To judge from the number of versions and copies that are known, Domenico Fetti’s cycle of the Parables, executed between 1618 and 1621, was one of his most popular creations. The series was painted to decorate a room known as the Grotto of Isabella d’Este in Mantua. The commission relates to Fetti’s period in that city and particularly to his association with Ferdinando de Gonzaga, whom the artist had met in Rome when Gonzaga was a cardinal and for whom he continued to work when Ferdinando became the 6th Duke of Mantua in 1613. As court painter in Mantua, Fetti executed various works for local churches and a number of cycles for the ducal palace. It is generally considered that his series of Parables, whose originals are now divided between museums and collections, was one of his most original contributions.
The present two panels entered the Thyssen-Bornemisza collection in 1979 but have different provenances and have also been the subject of differing opinions as to their attribution. The Good Samaritan, whose prototype is considered to be the painting now in the Gemäldegalerie, Dresden, has been considered a workshop production. The Dresden painting has a horizontal format and is set in a broader landscape that includes classical ruins on the right. The Accademia in Venice has a version considered to be autograph with a setting close to that seen in the present panel. Other paintings on this subject by Fetti are to be found in The Metropolitan Museum of Art, New York, the Museum of Fine Arts, Boston, and various private collections. A drawing of the central group with the two figures is in the Musée du Louvre, Paris.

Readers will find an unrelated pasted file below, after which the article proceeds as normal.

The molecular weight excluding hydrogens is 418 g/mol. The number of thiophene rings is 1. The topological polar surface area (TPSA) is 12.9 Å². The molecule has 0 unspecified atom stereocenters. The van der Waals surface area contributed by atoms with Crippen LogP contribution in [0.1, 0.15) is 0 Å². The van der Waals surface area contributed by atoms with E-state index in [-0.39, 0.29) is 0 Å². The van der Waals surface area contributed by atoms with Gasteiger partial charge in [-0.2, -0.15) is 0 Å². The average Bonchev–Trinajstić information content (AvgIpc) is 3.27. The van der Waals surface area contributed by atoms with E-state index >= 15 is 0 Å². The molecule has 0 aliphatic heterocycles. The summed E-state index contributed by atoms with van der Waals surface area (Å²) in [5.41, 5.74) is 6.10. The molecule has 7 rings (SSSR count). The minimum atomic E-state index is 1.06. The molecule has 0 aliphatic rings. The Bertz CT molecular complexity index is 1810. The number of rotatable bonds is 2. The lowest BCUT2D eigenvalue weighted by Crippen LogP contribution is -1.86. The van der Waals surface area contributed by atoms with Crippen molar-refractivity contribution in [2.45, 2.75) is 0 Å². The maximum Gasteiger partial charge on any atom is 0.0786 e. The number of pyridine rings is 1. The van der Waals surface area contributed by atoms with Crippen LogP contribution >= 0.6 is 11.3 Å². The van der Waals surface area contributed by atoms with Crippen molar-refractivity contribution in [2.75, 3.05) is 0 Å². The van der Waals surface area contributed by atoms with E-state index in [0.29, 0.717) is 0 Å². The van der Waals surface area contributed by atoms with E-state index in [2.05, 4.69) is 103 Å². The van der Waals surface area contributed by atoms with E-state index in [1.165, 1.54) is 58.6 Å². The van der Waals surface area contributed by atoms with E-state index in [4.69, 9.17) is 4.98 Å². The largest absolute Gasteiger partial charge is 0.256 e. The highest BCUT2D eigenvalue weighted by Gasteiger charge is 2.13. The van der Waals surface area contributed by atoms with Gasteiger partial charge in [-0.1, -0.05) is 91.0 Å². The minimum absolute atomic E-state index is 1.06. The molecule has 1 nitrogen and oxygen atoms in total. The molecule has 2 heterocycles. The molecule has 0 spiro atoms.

In contrast, the panel with the Parable of the Weeds is considered an original work by Fetti whose prototype is a painting now in Prague castle. Like The Good Samaritan, copies are to be found in museums and private collections.
Both parables, which are among the most widely known and most depicted in art, are recounted in the Gospels. The first was commonly used to symbolise charity and love of one’s fellow man, while the second represented the reward for good deeds and punishment for bad ones. The seed of evil is sown by the enemy, the Devil, whom Fetti depicts as the sower with his pointed ears and small horns, taking advantage of the labourers’ rest to propagate evil.
Despite the involvement of the workshop in one panel, these two works fall within Fetti’s mature period and reveal a freedom of brushstroke in the elaboration of the figures and particularly in the landscape backgrounds. The distinctive presentation of the striking trees with their trunks, branches and leaves painted in dark tones outlined against bright skies and occupying an important position in the two compositions, is one of the artist’s most notable achievements.